Objective: Cardiac magnetic resonance imaging (MRI) has enabled the assessment of myocardial features, including tissue characteristics and functional changes, in patients with systemic lupus erythematosus (SLE). Echocardiography detects cardiac decompensation. This study was undertaken to investigate the use of cardiac MRI to explore early warning signs of silent cardiac involvement in SLE and determine treatment timing.
Methods: Clinical assessment and cardiac MRI studies were performed in 50 drug-naive patients with new-onset SLE, 60 patients with longstanding SLE and 50 healthy subjects in a three-center, prospective study.
Results: Analysis of cardiac enzymes, the presence and size of regional myocardial fibrosis, as indicated by late gadolinium enhancement, strain changes and biventricular ejection fraction did not indicate cardiac impairment in the patients with new-onset SLE. Native myocardial T1 and extracellular volume (ECV), which are extracellular matrix indices, were elevated in the patients with new-onset SLE (1,369±79 msec vs. 1,092±57 msec in the control group for native T1; 32±5% vs. 24±3% in the control group for ECV; P<0.001 for both). The elevation was independent of SLE disease activity.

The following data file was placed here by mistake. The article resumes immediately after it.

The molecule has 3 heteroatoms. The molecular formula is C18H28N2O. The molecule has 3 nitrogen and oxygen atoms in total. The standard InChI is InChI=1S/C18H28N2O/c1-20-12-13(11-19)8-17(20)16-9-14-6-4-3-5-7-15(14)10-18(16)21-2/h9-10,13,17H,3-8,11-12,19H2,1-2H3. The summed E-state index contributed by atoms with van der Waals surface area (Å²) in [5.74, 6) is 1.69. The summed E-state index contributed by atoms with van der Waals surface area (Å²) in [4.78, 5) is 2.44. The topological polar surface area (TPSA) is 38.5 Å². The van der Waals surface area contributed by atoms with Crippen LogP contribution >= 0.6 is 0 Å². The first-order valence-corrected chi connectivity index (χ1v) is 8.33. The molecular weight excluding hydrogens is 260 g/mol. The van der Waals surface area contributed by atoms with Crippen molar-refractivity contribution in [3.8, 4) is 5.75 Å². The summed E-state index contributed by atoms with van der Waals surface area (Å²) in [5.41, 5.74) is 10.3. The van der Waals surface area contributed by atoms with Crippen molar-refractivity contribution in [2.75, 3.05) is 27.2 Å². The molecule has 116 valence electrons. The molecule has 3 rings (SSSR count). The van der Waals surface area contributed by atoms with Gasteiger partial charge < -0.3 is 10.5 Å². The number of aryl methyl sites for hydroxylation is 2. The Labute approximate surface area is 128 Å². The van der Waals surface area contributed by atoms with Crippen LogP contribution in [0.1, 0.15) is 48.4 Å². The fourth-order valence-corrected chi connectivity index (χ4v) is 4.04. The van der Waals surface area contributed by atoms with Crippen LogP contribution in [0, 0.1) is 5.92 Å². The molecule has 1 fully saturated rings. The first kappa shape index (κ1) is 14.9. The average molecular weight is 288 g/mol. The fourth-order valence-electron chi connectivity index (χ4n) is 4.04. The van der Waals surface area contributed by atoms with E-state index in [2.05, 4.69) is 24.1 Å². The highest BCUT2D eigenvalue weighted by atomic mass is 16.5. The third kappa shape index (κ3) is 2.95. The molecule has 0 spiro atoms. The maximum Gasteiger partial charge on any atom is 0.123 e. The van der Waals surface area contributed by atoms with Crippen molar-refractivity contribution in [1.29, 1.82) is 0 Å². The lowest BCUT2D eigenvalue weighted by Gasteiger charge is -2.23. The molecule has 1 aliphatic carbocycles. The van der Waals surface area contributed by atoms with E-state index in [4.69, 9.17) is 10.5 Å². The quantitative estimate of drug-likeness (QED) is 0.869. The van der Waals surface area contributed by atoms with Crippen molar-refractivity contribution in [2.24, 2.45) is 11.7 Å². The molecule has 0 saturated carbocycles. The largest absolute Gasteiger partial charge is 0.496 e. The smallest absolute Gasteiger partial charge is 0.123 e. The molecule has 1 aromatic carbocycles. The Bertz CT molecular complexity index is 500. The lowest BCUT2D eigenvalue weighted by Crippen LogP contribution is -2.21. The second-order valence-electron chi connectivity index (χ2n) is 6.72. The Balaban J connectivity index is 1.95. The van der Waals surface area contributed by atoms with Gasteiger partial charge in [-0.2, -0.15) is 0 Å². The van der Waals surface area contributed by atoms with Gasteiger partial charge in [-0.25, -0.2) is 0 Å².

Discussion & Conclusion: This study found that 1) drug-naive patients with new-onset SLE, even those with inactive disease, were likely to have silent cardiac impairment; 2) SLE patients could have impairment affecting the matrix, structure or function of the myocardium, and myocardial impairment was related to SLE disease stage; 3) native myocardial T1 values and ECV, rather than currently used clinical rheumatic and cardiac indices, could serve as early detection markers of myocardial injury before late gadolinium enhancement and functional decompensation; and 4) the right ventricle is involved in cardiac impairment prior to the left ventricle in patients without coronary artery disease. Findings for all of the cardiac indices were unrelated to SLE disease activity.
The structural and functional changes in the myocardium were related to SLE disease stage; this association demonstrated the value of early detection of myocardial involvement. Early detection of myocardial injury before the presence of LGE and functional decompensation using native myocardial T1 values and ECV might enable the selection of optimal medical treatments. Further studies with larger sample sizes would be useful for evaluating the effect of this early detection.
Excerpted and adapted from:
Guo Q, Wu L-M, Wang Z, et al. Early detection of silent myocardial impairment in drug-naive patients with new-onset systemic lupus erythematosus. Arthritis Rheumatol. 2018 Dec;70(12):2014–2024.